NC Blueberry Production Thrives in “Bad Lands”!

Blueberry production limited to southeastern NC by soil conditions

“Bad” soil conditions of inner coastal plain good for North Carolina blueberries!
If you have had poor luck growing blueberries, you are not alone. Successful cultivation of blueberries demands specific soil, weather and water conditions. A “green thumb” may just not be enough! You also need acidic soil and a certain amount of winter chill to even think about growing the tasty super-berry that is native to North America.

The first clues are where native blueberries grown
This author grew up on Cape Cod picking wild blueberries that seemed to be everywhere. These blueberries were very accessible in the forest along old sandy wagon trails that ran into the woods beyond the rose thickets in the back yard. This sandy soil is one clue to what blueberries like. In North Carolina blueberries thrive in what is referred to as “salt and pepper soil”, a reference to the soils sandy, organic packed appearance. Highbush blueberries prefer a pH of 4.5, whereas wild (lowbush) blueberries varieties on Cape Cod up into Maine and Canada thrive at a lower pH of 4.0.)

map production North Carolina blueberry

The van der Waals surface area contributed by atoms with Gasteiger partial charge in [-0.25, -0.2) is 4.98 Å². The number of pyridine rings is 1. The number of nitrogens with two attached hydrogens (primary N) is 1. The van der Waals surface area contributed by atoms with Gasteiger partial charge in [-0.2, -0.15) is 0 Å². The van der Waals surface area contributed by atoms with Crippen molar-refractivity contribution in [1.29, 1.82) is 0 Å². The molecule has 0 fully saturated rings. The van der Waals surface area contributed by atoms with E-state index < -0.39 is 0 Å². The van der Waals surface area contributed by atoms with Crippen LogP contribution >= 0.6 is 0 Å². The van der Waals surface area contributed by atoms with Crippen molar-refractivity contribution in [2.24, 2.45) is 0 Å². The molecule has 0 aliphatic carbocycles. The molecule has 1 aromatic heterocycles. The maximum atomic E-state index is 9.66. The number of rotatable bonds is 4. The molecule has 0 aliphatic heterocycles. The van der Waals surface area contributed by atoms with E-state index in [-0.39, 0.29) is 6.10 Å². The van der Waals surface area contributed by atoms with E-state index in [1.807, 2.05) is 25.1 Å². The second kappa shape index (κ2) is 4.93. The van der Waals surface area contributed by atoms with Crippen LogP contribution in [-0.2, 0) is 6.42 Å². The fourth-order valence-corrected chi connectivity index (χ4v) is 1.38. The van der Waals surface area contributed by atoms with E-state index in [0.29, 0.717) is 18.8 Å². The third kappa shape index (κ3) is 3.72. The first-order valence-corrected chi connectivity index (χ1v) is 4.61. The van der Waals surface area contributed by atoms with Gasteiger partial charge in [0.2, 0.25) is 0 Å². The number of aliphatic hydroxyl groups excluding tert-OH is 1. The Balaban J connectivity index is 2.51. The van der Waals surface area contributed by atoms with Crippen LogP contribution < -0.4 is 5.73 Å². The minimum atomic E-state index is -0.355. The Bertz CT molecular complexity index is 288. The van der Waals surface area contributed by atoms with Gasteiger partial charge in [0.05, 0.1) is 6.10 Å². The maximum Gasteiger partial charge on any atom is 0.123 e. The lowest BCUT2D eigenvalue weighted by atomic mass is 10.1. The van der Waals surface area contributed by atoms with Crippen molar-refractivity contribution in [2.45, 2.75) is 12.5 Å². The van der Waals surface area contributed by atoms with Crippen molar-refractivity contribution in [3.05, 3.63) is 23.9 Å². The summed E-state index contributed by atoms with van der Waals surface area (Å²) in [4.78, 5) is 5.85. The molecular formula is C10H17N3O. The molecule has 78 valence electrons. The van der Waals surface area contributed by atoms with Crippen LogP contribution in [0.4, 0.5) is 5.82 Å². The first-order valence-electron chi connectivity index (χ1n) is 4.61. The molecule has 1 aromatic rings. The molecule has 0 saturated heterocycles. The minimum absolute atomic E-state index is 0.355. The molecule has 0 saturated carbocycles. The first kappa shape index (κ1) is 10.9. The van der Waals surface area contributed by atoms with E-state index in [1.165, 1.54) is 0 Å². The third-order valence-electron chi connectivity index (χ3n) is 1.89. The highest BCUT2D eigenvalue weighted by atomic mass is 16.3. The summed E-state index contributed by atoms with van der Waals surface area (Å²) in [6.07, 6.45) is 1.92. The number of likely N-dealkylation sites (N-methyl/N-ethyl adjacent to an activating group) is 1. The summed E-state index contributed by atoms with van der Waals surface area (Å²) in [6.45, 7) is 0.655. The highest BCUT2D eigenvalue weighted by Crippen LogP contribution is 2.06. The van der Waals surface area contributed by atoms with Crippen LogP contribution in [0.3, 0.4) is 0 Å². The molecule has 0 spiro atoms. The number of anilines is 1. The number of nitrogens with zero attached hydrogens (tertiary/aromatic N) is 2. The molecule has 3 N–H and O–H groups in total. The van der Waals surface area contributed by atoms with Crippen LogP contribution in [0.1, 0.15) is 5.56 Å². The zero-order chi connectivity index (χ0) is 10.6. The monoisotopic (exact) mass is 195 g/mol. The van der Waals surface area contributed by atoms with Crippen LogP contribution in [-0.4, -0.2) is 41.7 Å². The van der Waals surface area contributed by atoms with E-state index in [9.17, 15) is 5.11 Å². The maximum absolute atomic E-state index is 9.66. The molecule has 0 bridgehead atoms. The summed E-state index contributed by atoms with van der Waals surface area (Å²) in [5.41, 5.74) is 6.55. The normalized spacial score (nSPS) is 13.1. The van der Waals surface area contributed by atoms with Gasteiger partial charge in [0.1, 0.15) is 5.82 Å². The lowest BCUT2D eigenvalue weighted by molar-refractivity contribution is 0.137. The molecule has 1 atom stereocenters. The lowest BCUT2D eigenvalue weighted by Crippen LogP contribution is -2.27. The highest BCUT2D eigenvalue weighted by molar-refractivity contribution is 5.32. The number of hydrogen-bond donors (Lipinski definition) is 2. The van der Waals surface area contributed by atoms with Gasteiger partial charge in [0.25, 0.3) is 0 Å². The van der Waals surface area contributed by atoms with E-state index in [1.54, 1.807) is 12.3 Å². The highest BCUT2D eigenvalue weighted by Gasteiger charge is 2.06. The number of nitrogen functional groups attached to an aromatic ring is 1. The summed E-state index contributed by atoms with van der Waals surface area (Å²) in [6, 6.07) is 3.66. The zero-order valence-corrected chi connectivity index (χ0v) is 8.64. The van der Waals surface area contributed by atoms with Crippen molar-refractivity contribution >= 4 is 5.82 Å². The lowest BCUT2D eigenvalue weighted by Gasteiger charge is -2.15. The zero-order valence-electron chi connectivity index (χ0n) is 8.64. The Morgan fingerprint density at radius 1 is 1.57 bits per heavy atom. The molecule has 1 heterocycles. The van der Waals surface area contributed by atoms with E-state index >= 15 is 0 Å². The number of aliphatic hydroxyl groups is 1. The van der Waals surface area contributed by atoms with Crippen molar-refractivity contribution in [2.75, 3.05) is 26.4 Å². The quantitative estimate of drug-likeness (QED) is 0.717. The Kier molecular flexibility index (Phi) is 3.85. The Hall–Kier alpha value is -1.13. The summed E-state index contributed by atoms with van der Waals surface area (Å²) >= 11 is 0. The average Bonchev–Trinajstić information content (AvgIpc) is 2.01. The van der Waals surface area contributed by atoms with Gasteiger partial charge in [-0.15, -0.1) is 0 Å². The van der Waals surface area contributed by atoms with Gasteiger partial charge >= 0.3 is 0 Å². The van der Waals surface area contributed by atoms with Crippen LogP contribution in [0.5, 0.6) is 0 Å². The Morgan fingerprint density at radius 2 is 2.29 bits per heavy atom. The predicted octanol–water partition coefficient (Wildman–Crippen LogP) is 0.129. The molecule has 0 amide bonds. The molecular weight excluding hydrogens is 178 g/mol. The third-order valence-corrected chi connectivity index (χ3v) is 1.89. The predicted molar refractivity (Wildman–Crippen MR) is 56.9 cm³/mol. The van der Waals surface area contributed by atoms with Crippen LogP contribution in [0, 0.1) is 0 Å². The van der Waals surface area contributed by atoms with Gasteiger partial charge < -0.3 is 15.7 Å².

Blueberries like water and winter

The inner coastal plain area of North Carolina also has a few other characteristics that favor blueberry production. In particular, blueberries like between 600 and 1200 hours of temperatures between 33 and 45. This is referred to as the “Chill”. North Carolina has it’s own “Chill Model” for blueberries that takes in account temperature fluctuations between Fall and February 28th. Different varieties and cultivars have different chill requirements. Blueberries also like a water table that is no further than 36 inches below the surface.

The Right Conditions Along SE North Carolina’s Inner Coast Plain
Although blueberries are planted throughout the state, over 90% of production happens in the southeastern end of North Carolina’s “inner coastal plain”. This is a region dominated by muck, peat and sand soils with a shallow water table. This region also has the right chill requirement (when Mother Nature cooperates). Most of North Carolina’s blueberry production is centered around Bladen and the adjacent counties.

Read More on North Carolina’s soil and high bush blueberry production.